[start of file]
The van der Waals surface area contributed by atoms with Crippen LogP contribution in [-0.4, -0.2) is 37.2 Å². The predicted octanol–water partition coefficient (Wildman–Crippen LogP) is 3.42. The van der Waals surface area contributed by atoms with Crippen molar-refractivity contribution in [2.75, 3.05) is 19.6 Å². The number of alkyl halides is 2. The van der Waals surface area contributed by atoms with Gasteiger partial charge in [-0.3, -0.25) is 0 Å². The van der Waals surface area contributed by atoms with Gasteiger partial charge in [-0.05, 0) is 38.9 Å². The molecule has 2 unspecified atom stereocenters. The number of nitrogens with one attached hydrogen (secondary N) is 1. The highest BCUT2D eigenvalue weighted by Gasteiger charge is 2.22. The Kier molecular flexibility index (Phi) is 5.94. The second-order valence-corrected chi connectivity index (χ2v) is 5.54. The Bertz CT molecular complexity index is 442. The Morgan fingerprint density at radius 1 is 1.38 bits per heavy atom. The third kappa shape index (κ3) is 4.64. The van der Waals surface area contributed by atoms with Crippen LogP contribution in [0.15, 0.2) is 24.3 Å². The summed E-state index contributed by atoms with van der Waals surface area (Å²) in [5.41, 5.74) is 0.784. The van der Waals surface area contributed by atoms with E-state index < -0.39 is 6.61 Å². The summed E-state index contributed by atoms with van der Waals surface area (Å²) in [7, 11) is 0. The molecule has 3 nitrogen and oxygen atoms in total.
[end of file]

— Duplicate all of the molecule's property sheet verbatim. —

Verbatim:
The van der Waals surface area contributed by atoms with Crippen LogP contribution in [-0.4, -0.2) is 37.2 Å². The predicted octanol–water partition coefficient (Wildman–Crippen LogP) is 3.42. The van der Waals surface area contributed by atoms with Crippen molar-refractivity contribution in [2.75, 3.05) is 19.6 Å². The number of alkyl halides is 2. The van der Waals surface area contributed by atoms with Gasteiger partial charge in [-0.3, -0.25) is 0 Å². The van der Waals surface area contributed by atoms with Gasteiger partial charge in [-0.05, 0) is 38.9 Å². The molecule has 2 unspecified atom stereocenters. The number of nitrogens with one attached hydrogen (secondary N) is 1. The highest BCUT2D eigenvalue weighted by Gasteiger charge is 2.22. The Kier molecular flexibility index (Phi) is 5.94. The second-order valence-corrected chi connectivity index (χ2v) is 5.54. The Bertz CT molecular complexity index is 442. The Morgan fingerprint density at radius 1 is 1.38 bits per heavy atom. The third kappa shape index (κ3) is 4.64. The van der Waals surface area contributed by atoms with Crippen LogP contribution in [0.15, 0.2) is 24.3 Å². The summed E-state index contributed by atoms with van der Waals surface area (Å²) in [5.41, 5.74) is 0.784. The van der Waals surface area contributed by atoms with E-state index < -0.39 is 6.61 Å². The summed E-state index contributed by atoms with van der Waals surface area (Å²) in [7, 11) is 0. The molecule has 3 nitrogen and oxygen atoms in total.